Thursday, Nov. 20, 2003
Paul Schwartz (510) 387-5434



Board to have significant governance authority

As part of its ongoing commitment to sustain and strengthen management practices at the UC-managed national security laboratories, the University of California Board of Regents voted today (Nov. 20) to create a National Security Laboratories Board of Directors. The board will have broad powers and report to the regents.

"Under the proposed management structure, the UC National Security Laboratories Board of Directors will bring a breadth of strong expertise to the oversight of the weapons laboratories," said UC President Robert C. Dynes. "The board will help ensure a strong governance model for continued management of the UC national security labs."

This latest action by the regents is one in a series of ongoing steps taken by the University of California to strengthen its management of the national laboratories.

These actions include the appointment of S. Robert Foley as vice president for laboratory management and the announcement by Foley last week of a new management organization that includes a strengthened internal organization and a new UC Laboratory Management Council. The council will leverage the professional skills, expertise, experiences and manpower already available in UC's functional organizations to enhance effective and efficient operation of the national laboratories.

The National Security Laboratories Board of Directors will report to the UC Board of Regents through the president of the university. The board membership will include outside individuals with credibility and knowledge on a broad spectrum of issues including, but not limited to, science and technology, national defense, operations, and business management. The board of directors will also include Foley and representation from the UC Academic Senate, which represents UC faculty. The Board of Regents, based on nominations put forth by Dynes, will appoint the external members of the board. It will be chaired by an external member and consist of approximately 15 members, the majority of which will be external.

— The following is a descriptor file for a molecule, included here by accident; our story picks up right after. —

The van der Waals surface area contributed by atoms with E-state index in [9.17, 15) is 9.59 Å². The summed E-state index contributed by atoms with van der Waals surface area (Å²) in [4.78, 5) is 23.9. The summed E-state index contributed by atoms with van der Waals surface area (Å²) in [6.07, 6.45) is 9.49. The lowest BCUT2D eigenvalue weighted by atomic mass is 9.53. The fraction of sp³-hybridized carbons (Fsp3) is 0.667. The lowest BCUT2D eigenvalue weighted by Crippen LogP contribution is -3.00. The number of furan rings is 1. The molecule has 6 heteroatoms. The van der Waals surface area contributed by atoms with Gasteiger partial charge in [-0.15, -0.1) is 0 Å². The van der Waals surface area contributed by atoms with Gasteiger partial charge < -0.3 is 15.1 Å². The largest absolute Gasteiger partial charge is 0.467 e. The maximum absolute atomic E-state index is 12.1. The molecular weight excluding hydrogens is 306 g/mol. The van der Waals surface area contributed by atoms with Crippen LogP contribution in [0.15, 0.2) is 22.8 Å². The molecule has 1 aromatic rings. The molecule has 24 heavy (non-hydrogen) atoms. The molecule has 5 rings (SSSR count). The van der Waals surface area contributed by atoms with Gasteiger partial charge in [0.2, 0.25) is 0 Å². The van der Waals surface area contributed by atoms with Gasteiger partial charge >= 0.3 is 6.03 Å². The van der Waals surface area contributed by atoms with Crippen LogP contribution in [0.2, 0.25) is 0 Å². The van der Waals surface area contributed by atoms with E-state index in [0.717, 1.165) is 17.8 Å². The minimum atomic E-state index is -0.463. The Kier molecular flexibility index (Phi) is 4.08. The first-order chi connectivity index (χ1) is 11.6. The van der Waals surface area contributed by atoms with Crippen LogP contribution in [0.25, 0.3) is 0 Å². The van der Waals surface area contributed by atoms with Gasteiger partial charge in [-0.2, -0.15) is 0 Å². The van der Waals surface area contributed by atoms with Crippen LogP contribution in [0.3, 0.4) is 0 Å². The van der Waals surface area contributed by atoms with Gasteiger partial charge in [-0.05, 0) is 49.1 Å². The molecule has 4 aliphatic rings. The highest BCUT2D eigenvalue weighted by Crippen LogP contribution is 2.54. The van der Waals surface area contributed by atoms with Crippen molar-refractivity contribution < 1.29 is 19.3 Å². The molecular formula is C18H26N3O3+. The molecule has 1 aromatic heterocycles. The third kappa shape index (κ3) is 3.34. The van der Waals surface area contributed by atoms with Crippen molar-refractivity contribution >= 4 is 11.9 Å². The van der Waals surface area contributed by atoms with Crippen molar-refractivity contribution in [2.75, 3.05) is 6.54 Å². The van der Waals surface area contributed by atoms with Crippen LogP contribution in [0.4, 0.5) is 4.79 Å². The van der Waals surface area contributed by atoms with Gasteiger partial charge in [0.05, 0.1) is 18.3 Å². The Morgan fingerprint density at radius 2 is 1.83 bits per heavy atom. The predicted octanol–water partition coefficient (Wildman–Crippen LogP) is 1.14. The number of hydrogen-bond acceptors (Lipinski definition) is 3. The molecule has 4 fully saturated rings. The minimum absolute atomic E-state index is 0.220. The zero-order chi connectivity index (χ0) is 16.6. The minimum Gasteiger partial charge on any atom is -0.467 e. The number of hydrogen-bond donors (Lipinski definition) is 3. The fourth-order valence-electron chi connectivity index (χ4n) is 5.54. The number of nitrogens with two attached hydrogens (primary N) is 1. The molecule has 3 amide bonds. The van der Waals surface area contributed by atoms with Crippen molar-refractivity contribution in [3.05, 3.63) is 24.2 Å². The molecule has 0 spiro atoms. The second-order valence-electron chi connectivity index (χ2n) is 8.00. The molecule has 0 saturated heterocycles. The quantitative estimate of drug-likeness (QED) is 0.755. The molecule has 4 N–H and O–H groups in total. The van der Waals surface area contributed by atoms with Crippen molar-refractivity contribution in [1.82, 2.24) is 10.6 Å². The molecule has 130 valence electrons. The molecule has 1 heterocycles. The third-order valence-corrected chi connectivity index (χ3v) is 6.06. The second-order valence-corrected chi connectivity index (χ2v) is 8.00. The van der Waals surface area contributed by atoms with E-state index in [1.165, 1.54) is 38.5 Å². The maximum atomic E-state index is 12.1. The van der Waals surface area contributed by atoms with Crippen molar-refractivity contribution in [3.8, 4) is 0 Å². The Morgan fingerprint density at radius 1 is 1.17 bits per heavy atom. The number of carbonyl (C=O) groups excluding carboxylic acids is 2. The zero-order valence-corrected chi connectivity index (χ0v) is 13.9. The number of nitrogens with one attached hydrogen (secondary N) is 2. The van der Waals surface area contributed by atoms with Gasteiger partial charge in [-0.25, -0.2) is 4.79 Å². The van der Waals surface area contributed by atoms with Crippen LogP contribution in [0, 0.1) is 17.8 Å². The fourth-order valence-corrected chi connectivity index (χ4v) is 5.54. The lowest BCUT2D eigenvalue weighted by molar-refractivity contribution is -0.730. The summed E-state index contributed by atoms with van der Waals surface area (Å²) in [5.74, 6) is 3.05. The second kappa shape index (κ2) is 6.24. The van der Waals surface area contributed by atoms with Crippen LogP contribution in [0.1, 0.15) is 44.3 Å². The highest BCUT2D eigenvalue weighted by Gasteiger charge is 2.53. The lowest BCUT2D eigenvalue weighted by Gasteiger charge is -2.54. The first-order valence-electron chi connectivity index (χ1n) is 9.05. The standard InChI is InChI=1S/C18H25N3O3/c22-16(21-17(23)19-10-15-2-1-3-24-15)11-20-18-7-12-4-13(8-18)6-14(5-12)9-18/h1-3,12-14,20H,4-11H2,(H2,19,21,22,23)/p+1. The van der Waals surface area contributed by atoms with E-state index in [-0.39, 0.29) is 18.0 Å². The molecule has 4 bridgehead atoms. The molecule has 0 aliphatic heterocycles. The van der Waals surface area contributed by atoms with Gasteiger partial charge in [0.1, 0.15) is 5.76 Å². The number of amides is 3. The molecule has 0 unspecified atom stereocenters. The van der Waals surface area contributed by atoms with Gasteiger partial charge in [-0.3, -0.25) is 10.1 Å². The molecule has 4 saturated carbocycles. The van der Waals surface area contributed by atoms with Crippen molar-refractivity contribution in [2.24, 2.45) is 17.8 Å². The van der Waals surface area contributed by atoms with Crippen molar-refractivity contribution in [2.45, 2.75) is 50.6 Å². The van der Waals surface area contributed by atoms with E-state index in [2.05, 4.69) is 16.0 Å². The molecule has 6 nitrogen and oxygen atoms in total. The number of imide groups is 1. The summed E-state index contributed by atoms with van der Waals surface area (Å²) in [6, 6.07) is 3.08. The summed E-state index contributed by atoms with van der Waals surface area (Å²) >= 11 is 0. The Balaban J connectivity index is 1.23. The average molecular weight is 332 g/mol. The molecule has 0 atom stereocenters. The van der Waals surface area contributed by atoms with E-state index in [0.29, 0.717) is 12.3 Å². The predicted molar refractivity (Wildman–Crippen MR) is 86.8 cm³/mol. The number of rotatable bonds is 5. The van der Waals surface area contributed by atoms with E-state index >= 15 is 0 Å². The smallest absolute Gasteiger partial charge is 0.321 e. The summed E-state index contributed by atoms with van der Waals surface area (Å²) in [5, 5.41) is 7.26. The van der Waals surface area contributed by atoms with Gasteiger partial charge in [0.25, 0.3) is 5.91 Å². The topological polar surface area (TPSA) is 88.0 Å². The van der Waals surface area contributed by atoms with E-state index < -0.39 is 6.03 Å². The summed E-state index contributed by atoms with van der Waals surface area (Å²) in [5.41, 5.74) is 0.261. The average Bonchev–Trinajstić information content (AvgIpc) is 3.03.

"This action by the UC regents is a significant step and further highlights our commitment to strong management of the national laboratories," said Foley, who will serve as action officer for the proposed board. "This strengthened governance model, along with our program to continue improving the labs' business practices, will be key to our effective management of the laboratories."

Under the proposal, the UC regents and the board's Laboratory Oversight Committee will retain ultimate responsibility and authority for management of the UC national laboratories, including the approval of the UC contracts with the federal Department of Energy. The National Security Laboratories Board of Directors will have the authority for the approval of annual performance appraisals and salaries of laboratory directors and senior managers; the approval of major policies and organizational structures; the establishment of performance standards; the monitoring of performance; and to recommend to the regents the hiring and firing of laboratory directors.

"The broad range of expertise and the knowledge of particular issues that members of the board will bring will be extremely valuable as we move forward in our management of the laboratories," said regent Peter Preuss, chair of the boards' Committee on Oversight of Department of Energy Laboratories. "I look forward to a strong and close working relationship with such a board."

The National Security Laboratories Board of Directors will operate through a series of committees in such areas as: mission; science and technology; operations and administration; audit and ethics; and executive performance and compensation. The committees will include experts beyond the members of the board of directors. In addition, some members of the President's Council Panels will transition into the committees of the board.

The University of California manages three national laboratories on behalf of the Department of Energy and its National Nuclear Security Administration. They are Lawrence Berkeley National Laboratory and Lawrence Livermore National Laboratory, both in California, and Los Alamos National Laboratory in New Mexico. In 2003, Livermore and Los Alamos laboratories each employed more than 8,000 UC staff and have combined annual operating budgets exceeding $3.5 billion, while Berkeley Lab has approximately 4,000 employees and an annual budget of nearly $500 million.

In pursuing their missions, the three laboratories are major sources of scientific and technical strength for the nation in fields ranging from national and homeland security to basic physics, biotechnology, climate studies, supercomputational capability development, materials science, energy, and the environment. As a consequence of their work, the laboratories occasionally enter into research partnerships with industry and so further contribute to our country's economic well-being. The laboratories also are called on to use some of their personnel and expertise to engage in mathematics and science education for students and teachers, primarily in their communities.

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